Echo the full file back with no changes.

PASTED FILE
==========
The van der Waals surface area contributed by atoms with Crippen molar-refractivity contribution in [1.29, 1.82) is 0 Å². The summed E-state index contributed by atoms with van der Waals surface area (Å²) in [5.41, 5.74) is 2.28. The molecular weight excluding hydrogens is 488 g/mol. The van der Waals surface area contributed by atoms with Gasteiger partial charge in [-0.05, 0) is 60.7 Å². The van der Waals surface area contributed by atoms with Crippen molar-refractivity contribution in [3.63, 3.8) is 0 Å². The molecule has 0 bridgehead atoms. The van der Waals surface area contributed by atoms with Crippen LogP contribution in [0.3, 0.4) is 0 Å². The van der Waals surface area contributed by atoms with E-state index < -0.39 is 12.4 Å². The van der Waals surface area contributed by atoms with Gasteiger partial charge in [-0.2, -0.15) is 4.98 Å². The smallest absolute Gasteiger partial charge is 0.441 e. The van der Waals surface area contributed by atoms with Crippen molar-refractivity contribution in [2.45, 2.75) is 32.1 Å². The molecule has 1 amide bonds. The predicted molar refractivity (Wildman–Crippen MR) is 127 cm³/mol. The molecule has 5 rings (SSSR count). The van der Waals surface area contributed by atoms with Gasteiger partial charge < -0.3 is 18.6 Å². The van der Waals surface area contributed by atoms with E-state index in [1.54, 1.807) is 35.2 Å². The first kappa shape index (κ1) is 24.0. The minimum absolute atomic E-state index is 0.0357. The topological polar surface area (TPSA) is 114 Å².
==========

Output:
The van der Waals surface area contributed by atoms with Crippen molar-refractivity contribution in [1.29, 1.82) is 0 Å². The summed E-state index contributed by atoms with van der Waals surface area (Å²) in [5.41, 5.74) is 2.28. The molecular weight excluding hydrogens is 488 g/mol. The van der Waals surface area contributed by atoms with Gasteiger partial charge in [-0.05, 0) is 60.7 Å². The van der Waals surface area contributed by atoms with Crippen molar-refractivity contribution in [3.63, 3.8) is 0 Å². The molecule has 0 bridgehead atoms. The van der Waals surface area contributed by atoms with Crippen LogP contribution in [0.3, 0.4) is 0 Å². The van der Waals surface area contributed by atoms with E-state index < -0.39 is 12.4 Å². The van der Waals surface area contributed by atoms with Gasteiger partial charge in [-0.2, -0.15) is 4.98 Å². The smallest absolute Gasteiger partial charge is 0.441 e. The van der Waals surface area contributed by atoms with Crippen molar-refractivity contribution in [2.45, 2.75) is 32.1 Å². The molecule has 1 amide bonds. The predicted molar refractivity (Wildman–Crippen MR) is 127 cm³/mol. The molecule has 5 rings (SSSR count). The van der Waals surface area contributed by atoms with Gasteiger partial charge < -0.3 is 18.6 Å². The van der Waals surface area contributed by atoms with E-state index in [1.54, 1.807) is 35.2 Å². The first kappa shape index (κ1) is 24.0. The minimum absolute atomic E-state index is 0.0357. The topological polar surface area (TPSA) is 114 Å².